Using outplacement plans is not just morally the right thing to do when it comes to shedding staff but can, contradictorily, act as a useful retention and motivation tool for those left behind as well as being hugely valuable in reducing stress and angst among managers doing the chopping.
A survey by HR consultancy Reed Consulting has found that the bleak economic climate has, unsurprisingly, led to in an increase in the number of workers receiving outplacement support.
The past few weeks has seen a raft of surveys and company announcements on both sides of the Atlantic suggesting that we are seeing a sharp increase in job losses.
Just yesterday, the UK's deputy governor of the Bank of England, Charles Bean, suggested the current downturn could be at least as challenging as that faced by the world in the 1970s and that there was no end in sight anytime soon.
Aside from the moral obligation most managers and employers feel towards their workers in this situation, the Reed poll has also concluded that offering such assistance to workers being managed out the door can bring real benefits later on.
With reputations able to be trashed in an instant these days, firms need to tread very carefully when cutting back on staff numbers.
A badly handled redundancy programme can lead to resentment and fear among the remaining employers and concerns from customers, it warned.
In fact the Reed poll found that more than three quarters of employers felt the provision of outplacement services could improve an organisation's reputation, while more than half believed it could help it to continue to be seen as an employer of choice.
While, given that the employer is cutting back its headcount, this might seem a contradiction in terms, longer term it can provide real benefits in helping to keep staff motivated and engaged, the research argued, as up to a quarter of top performers left an organisation within 90 days of a major change announcement being made.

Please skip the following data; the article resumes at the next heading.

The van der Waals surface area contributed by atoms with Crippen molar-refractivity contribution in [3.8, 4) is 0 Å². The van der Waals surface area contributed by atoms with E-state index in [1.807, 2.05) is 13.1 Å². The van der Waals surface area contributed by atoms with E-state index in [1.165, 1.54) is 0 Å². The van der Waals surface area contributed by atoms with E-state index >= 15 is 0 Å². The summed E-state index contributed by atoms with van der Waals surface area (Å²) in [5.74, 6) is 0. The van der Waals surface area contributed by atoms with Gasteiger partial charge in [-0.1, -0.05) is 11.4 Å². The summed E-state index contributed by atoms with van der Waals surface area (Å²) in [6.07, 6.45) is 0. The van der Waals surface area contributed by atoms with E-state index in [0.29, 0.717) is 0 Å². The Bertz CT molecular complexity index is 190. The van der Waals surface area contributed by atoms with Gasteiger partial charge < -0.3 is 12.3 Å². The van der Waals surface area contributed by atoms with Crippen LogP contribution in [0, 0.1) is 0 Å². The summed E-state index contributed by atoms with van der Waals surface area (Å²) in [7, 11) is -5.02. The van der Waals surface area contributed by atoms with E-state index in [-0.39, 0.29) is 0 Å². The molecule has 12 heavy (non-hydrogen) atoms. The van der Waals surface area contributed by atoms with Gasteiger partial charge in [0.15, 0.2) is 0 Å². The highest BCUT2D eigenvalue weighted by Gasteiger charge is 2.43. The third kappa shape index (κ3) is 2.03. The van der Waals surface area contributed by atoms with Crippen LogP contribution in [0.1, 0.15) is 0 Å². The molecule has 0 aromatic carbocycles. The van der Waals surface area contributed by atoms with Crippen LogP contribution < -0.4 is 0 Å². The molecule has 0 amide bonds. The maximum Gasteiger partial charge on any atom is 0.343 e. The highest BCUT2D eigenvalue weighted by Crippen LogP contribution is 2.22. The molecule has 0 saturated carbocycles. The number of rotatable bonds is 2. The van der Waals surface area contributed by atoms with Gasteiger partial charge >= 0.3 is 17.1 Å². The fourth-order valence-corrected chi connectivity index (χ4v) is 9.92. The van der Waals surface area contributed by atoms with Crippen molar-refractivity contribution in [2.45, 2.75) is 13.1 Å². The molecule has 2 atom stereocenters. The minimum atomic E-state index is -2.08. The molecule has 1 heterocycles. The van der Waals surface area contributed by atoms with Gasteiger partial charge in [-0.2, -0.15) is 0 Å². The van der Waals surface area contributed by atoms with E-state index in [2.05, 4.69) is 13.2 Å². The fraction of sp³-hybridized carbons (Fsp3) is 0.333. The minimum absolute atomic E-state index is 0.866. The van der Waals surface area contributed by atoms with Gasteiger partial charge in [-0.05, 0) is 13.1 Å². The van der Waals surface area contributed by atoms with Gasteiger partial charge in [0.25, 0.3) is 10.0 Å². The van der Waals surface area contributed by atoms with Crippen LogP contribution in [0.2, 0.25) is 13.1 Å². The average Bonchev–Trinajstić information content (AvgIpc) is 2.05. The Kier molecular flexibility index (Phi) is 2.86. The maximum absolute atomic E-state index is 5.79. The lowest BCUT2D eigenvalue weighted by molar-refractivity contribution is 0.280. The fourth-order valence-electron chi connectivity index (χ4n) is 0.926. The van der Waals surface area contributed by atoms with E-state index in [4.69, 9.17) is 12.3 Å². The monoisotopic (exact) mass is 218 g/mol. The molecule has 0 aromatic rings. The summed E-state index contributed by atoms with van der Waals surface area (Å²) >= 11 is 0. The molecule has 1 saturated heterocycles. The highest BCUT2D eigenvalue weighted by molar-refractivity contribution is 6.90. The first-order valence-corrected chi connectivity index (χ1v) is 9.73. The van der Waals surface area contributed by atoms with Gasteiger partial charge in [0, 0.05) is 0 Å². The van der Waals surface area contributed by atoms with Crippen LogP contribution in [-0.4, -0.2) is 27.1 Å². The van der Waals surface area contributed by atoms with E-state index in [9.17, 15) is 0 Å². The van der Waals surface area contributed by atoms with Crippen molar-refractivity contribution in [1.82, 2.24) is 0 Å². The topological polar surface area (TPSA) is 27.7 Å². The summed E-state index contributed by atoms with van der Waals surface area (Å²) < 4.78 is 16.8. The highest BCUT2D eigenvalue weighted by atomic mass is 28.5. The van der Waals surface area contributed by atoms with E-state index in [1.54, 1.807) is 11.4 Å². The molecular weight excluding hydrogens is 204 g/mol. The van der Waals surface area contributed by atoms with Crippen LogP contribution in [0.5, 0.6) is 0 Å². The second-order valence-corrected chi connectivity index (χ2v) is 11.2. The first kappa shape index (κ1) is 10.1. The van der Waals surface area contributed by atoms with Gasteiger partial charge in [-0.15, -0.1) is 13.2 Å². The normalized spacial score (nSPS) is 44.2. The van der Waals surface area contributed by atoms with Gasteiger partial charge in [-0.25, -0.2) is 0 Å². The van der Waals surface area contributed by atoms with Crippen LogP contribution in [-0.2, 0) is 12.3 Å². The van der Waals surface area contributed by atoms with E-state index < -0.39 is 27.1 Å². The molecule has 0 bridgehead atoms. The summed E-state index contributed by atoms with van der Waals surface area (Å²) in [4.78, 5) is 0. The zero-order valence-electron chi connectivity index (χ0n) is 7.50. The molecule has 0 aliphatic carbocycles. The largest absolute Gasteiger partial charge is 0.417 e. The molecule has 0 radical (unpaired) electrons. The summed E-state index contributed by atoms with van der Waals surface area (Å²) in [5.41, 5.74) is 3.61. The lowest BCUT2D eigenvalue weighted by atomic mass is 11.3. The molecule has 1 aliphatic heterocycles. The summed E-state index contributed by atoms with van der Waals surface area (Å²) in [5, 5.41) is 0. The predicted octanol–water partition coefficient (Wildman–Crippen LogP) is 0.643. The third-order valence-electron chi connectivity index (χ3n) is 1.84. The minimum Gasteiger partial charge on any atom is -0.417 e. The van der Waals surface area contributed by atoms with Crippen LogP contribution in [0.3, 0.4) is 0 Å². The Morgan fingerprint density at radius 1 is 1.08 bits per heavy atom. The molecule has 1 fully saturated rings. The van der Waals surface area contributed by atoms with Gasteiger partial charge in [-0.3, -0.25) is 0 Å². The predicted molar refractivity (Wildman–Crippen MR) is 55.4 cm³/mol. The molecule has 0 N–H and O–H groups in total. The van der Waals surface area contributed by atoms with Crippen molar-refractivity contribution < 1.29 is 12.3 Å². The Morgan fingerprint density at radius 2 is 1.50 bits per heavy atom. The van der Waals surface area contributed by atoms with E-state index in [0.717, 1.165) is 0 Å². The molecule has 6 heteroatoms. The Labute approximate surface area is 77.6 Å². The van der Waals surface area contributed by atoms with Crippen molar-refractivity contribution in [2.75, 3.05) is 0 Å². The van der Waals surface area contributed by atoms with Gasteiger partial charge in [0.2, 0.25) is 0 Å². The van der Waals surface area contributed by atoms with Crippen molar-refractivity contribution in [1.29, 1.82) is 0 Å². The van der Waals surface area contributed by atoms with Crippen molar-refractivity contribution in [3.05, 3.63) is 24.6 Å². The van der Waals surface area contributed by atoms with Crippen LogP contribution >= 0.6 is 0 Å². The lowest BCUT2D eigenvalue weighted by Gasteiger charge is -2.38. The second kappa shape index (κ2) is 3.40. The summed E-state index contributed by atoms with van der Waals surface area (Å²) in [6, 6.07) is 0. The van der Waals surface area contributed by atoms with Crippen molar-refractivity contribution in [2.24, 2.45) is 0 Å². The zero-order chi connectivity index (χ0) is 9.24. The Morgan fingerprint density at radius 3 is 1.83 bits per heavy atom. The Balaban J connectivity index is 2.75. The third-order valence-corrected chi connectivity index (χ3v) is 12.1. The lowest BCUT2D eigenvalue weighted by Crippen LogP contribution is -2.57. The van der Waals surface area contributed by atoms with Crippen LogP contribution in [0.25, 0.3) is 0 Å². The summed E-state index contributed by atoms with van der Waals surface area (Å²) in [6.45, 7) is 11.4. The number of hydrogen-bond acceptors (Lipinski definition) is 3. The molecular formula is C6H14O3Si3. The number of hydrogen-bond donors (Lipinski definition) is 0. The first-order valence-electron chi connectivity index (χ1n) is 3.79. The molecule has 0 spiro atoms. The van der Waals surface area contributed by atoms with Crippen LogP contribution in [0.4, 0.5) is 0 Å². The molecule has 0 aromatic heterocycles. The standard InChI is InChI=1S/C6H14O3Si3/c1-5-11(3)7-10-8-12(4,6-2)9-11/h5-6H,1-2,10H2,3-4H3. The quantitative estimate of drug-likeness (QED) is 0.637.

Nearly two thirds of those polled by Reed agreed that offering outplacement support for staff being made redundant generally helped to retain those who remained.
And, while outplacement is normally assumed just to mean the support provided to those whose jobs are being made redundant, the study also demonstrated that outplacement support can be valuable for the managers tasked with dealing with redundancies.
More than seven out of 10 employers believed that offering outplacement helped their line managers implement redundancies with a clearer conscience, and nearly nine out of 10 of those interviewed felt it eased the pressure on them.
People being made redundant were most often given help with their new careers by outside specialists, the poll found.
About half of the employers questioned used only external providers, while more than eight out of 10 engaged some help from outsiders.
Stuart Lindenfield, head of transition services at Reed Consulting, said: "Our study shows that organisations recognise the value of outplacement support to help improve their reputation, increase their ability to retain key staff during times of change and support line managers to deliver the message with a clearer conscience.
"The findings reveal that the provision of support is expanding, with 78 per cent stating that the need for outplacement would grow in the coming year or stay at current levels," he added.
"Successful transitions need careful planning and the engagement of all stakeholders as early as is feasible.
"When engaging an outplacement provider it is important to appoint an experienced partner that can help you to achieve your transition goals whilst increasing morale, motivation and productivity, which is vital during times of change," he concluded.